25

FIFA's Law 5 from the Laws of the Game 2011-12 notes: Decisions of the referee The decisions of the referee regarding facts connected with play, including whether or not a goal is scored and the result of the match, are final. The referee may only change a decision on realising that it is incorrect or, at his discretion, on the advice of an ...


24

Yes, this was the worst defeat of a host nation in the history of the world cup! Other notable defeats are: 2010: South Africa 0 - 3 Uruguay 1958: Sweden 2 - 5 Brazil Link: World Cup 2014: Most Lopsided Football Matches, Worst Host Defeat, Biggest Soccer Blowouts in History


23

Being a football player since very young (I'm from Argentina :) ) I just could explain my point of view. When you have a casual game without offside, ball movement in the field is very weird: there is not much strategy filling spaces in the middle, and it is very common to just put the ball as far as you can in the opponent field. This makes the game more ...


22

I'm not posting this as an answer to rival the others as I feel they are excellent answers. However, this is pertinent to the question, it's interesting and it is going to be longer than a comment. Why it's better to be the home team I've read a number of articles over the years about how playing an away game can be a considerable disadvantage above the ...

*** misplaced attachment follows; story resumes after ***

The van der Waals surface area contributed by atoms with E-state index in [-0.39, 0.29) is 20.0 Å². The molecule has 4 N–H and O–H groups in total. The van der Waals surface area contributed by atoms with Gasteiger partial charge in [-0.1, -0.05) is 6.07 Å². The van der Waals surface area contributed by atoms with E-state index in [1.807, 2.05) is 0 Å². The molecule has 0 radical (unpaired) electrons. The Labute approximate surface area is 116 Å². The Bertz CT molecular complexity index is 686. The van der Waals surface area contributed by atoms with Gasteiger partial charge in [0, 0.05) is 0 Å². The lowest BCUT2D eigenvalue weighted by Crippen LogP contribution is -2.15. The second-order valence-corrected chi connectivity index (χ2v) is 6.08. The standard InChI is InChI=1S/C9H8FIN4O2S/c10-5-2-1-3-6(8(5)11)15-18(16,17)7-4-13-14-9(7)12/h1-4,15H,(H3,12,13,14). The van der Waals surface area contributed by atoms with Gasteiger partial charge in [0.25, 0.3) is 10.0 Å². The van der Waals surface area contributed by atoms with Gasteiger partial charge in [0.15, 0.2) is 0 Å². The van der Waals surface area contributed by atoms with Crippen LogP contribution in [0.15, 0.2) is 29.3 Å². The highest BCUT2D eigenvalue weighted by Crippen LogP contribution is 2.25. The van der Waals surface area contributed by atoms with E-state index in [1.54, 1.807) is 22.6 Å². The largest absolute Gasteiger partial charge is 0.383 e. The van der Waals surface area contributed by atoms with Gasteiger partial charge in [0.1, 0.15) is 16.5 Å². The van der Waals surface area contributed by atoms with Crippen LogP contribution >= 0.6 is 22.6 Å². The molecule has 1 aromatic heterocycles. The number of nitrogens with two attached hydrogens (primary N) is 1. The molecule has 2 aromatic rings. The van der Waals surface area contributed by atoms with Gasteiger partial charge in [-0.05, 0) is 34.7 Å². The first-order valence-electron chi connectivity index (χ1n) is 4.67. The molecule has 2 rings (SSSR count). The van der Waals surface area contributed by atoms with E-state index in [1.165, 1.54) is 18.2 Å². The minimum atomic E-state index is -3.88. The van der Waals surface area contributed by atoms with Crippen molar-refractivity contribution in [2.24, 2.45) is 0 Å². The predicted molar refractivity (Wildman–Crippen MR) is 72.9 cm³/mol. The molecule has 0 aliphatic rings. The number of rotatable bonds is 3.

22

It would certainly be allowed, but it would likely be a failed strategy in soccer. In professional soccer, you only get 3 substitutes per game. If you burn one on pulling out your keeper, then if you accomplish your goal and tie the score, if you go to overtime, you're stuck with no keeper on the field. So subbing in a field player for a keeper is ...


22

No goal. This is a basic rule of football: it's the position of the ball that matters, not the players. Specifically quoting from the Laws of the Game, Law 10 - The Method of Scoring (page 35): A goal is scored when the whole of the ball passes over the goal line, between the goalposts and under the crossbar (my emphasis). In your example, the whole ...


21